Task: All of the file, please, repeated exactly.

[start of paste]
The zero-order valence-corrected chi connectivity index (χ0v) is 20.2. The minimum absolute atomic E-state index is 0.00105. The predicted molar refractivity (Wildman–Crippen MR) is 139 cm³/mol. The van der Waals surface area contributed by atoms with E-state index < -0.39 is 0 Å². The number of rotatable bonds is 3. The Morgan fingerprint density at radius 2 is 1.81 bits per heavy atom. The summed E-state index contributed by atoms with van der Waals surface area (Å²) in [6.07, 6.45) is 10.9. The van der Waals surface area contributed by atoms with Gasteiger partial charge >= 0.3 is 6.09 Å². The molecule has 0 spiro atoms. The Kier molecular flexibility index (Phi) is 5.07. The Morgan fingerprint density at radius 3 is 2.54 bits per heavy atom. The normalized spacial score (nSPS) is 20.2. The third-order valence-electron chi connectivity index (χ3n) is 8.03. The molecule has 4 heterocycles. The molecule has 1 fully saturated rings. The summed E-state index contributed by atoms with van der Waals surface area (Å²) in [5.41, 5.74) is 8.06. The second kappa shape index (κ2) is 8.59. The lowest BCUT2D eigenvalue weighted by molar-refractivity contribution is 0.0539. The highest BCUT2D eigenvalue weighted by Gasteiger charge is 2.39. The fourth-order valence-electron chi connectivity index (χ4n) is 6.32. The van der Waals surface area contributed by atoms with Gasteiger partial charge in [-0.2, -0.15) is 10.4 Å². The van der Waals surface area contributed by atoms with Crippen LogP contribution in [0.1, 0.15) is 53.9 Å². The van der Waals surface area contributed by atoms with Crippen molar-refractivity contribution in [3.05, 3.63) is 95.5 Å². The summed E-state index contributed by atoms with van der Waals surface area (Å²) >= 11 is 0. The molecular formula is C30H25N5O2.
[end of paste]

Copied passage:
The zero-order valence-corrected chi connectivity index (χ0v) is 20.2. The minimum absolute atomic E-state index is 0.00105. The predicted molar refractivity (Wildman–Crippen MR) is 139 cm³/mol. The van der Waals surface area contributed by atoms with E-state index < -0.39 is 0 Å². The number of rotatable bonds is 3. The Morgan fingerprint density at radius 2 is 1.81 bits per heavy atom. The summed E-state index contributed by atoms with van der Waals surface area (Å²) in [6.07, 6.45) is 10.9. The van der Waals surface area contributed by atoms with Gasteiger partial charge >= 0.3 is 6.09 Å². The molecule has 0 spiro atoms. The Kier molecular flexibility index (Phi) is 5.07. The Morgan fingerprint density at radius 3 is 2.54 bits per heavy atom. The normalized spacial score (nSPS) is 20.2. The third-order valence-electron chi connectivity index (χ3n) is 8.03. The molecule has 4 heterocycles. The molecule has 1 fully saturated rings. The summed E-state index contributed by atoms with van der Waals surface area (Å²) in [5.41, 5.74) is 8.06. The second kappa shape index (κ2) is 8.59. The lowest BCUT2D eigenvalue weighted by molar-refractivity contribution is 0.0539. The highest BCUT2D eigenvalue weighted by Gasteiger charge is 2.39. The fourth-order valence-electron chi connectivity index (χ4n) is 6.32. The van der Waals surface area contributed by atoms with Gasteiger partial charge in [-0.2, -0.15) is 10.4 Å². The van der Waals surface area contributed by atoms with Crippen LogP contribution in [0.1, 0.15) is 53.9 Å². The van der Waals surface area contributed by atoms with Crippen molar-refractivity contribution in [3.05, 3.63) is 95.5 Å². The summed E-state index contributed by atoms with van der Waals surface area (Å²) >= 11 is 0. The molecular formula is C30H25N5O2.